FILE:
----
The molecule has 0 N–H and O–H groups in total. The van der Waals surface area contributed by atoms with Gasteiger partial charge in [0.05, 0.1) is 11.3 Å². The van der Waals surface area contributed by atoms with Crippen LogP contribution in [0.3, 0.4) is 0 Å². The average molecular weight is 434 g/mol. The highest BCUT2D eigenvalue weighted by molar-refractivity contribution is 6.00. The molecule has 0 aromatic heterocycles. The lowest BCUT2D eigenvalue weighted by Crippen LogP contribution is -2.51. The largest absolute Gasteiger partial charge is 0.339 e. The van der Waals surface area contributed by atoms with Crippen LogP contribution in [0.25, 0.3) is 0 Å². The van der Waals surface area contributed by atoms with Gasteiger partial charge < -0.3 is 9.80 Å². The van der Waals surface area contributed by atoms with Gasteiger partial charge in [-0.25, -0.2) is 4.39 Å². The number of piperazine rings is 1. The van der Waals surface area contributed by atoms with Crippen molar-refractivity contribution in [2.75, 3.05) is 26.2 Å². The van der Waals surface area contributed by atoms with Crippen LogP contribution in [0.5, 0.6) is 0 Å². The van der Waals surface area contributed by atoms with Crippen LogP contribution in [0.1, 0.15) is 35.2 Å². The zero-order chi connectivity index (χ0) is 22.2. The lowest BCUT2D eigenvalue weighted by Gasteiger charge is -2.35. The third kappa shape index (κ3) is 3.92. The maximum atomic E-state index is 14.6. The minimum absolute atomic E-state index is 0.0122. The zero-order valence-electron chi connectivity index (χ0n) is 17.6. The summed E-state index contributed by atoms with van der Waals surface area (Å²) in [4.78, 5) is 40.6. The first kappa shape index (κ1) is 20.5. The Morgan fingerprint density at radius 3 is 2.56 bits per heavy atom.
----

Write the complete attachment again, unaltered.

The molecule has 0 N–H and O–H groups in total. The van der Waals surface area contributed by atoms with Gasteiger partial charge in [0.05, 0.1) is 11.3 Å². The van der Waals surface area contributed by atoms with Crippen LogP contribution in [0.3, 0.4) is 0 Å². The average molecular weight is 434 g/mol. The highest BCUT2D eigenvalue weighted by molar-refractivity contribution is 6.00. The molecule has 0 aromatic heterocycles. The lowest BCUT2D eigenvalue weighted by Crippen LogP contribution is -2.51. The largest absolute Gasteiger partial charge is 0.339 e. The van der Waals surface area contributed by atoms with Crippen LogP contribution in [0.25, 0.3) is 0 Å². The van der Waals surface area contributed by atoms with Gasteiger partial charge < -0.3 is 9.80 Å². The van der Waals surface area contributed by atoms with Gasteiger partial charge in [-0.25, -0.2) is 4.39 Å². The number of piperazine rings is 1. The van der Waals surface area contributed by atoms with Crippen molar-refractivity contribution in [2.75, 3.05) is 26.2 Å². The van der Waals surface area contributed by atoms with Crippen LogP contribution in [0.5, 0.6) is 0 Å². The van der Waals surface area contributed by atoms with Crippen LogP contribution in [0.1, 0.15) is 35.2 Å². The zero-order chi connectivity index (χ0) is 22.2. The lowest BCUT2D eigenvalue weighted by Gasteiger charge is -2.35. The third kappa shape index (κ3) is 3.92. The maximum atomic E-state index is 14.6. The minimum absolute atomic E-state index is 0.0122. The zero-order valence-electron chi connectivity index (χ0n) is 17.6. The summed E-state index contributed by atoms with van der Waals surface area (Å²) in [4.78, 5) is 40.6. The first kappa shape index (κ1) is 20.5. The Morgan fingerprint density at radius 3 is 2.56 bits per heavy atom.